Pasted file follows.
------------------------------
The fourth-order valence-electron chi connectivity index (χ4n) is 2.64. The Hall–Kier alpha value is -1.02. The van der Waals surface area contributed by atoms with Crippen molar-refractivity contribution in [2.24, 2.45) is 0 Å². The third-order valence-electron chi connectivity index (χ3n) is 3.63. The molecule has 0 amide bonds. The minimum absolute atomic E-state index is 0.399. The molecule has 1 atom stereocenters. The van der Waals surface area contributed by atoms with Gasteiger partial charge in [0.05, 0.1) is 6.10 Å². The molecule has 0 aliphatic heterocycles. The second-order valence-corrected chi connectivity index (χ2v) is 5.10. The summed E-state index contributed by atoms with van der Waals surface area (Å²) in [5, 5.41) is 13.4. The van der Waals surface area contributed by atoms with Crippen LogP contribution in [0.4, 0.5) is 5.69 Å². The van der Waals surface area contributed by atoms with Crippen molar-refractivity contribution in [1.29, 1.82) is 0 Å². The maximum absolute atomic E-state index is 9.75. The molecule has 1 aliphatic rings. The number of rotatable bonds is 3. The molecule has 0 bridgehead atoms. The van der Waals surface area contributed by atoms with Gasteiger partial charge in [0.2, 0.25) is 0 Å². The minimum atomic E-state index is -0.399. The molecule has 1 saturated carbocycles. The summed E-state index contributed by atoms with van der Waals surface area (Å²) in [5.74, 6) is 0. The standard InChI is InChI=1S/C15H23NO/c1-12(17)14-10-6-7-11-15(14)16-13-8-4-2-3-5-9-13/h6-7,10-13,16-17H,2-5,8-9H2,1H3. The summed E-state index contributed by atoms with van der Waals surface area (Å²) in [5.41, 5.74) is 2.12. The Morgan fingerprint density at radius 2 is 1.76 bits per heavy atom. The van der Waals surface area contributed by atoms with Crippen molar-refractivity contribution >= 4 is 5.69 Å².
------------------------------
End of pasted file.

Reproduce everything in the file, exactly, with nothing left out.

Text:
The fourth-order valence-electron chi connectivity index (χ4n) is 2.64. The Hall–Kier alpha value is -1.02. The van der Waals surface area contributed by atoms with Crippen molar-refractivity contribution in [2.24, 2.45) is 0 Å². The third-order valence-electron chi connectivity index (χ3n) is 3.63. The molecule has 0 amide bonds. The minimum absolute atomic E-state index is 0.399. The molecule has 1 atom stereocenters. The van der Waals surface area contributed by atoms with Gasteiger partial charge in [0.05, 0.1) is 6.10 Å². The molecule has 0 aliphatic heterocycles. The second-order valence-corrected chi connectivity index (χ2v) is 5.10. The summed E-state index contributed by atoms with van der Waals surface area (Å²) in [5, 5.41) is 13.4. The van der Waals surface area contributed by atoms with Crippen LogP contribution in [0.4, 0.5) is 5.69 Å². The van der Waals surface area contributed by atoms with Crippen molar-refractivity contribution in [1.29, 1.82) is 0 Å². The maximum absolute atomic E-state index is 9.75. The molecule has 1 aliphatic rings. The number of rotatable bonds is 3. The molecule has 0 bridgehead atoms. The van der Waals surface area contributed by atoms with Gasteiger partial charge in [0.2, 0.25) is 0 Å². The minimum atomic E-state index is -0.399. The molecule has 1 saturated carbocycles. The summed E-state index contributed by atoms with van der Waals surface area (Å²) in [5.74, 6) is 0. The standard InChI is InChI=1S/C15H23NO/c1-12(17)14-10-6-7-11-15(14)16-13-8-4-2-3-5-9-13/h6-7,10-13,16-17H,2-5,8-9H2,1H3. The summed E-state index contributed by atoms with van der Waals surface area (Å²) in [5.41, 5.74) is 2.12. The Morgan fingerprint density at radius 2 is 1.76 bits per heavy atom. The van der Waals surface area contributed by atoms with Crippen molar-refractivity contribution >= 4 is 5.69 Å².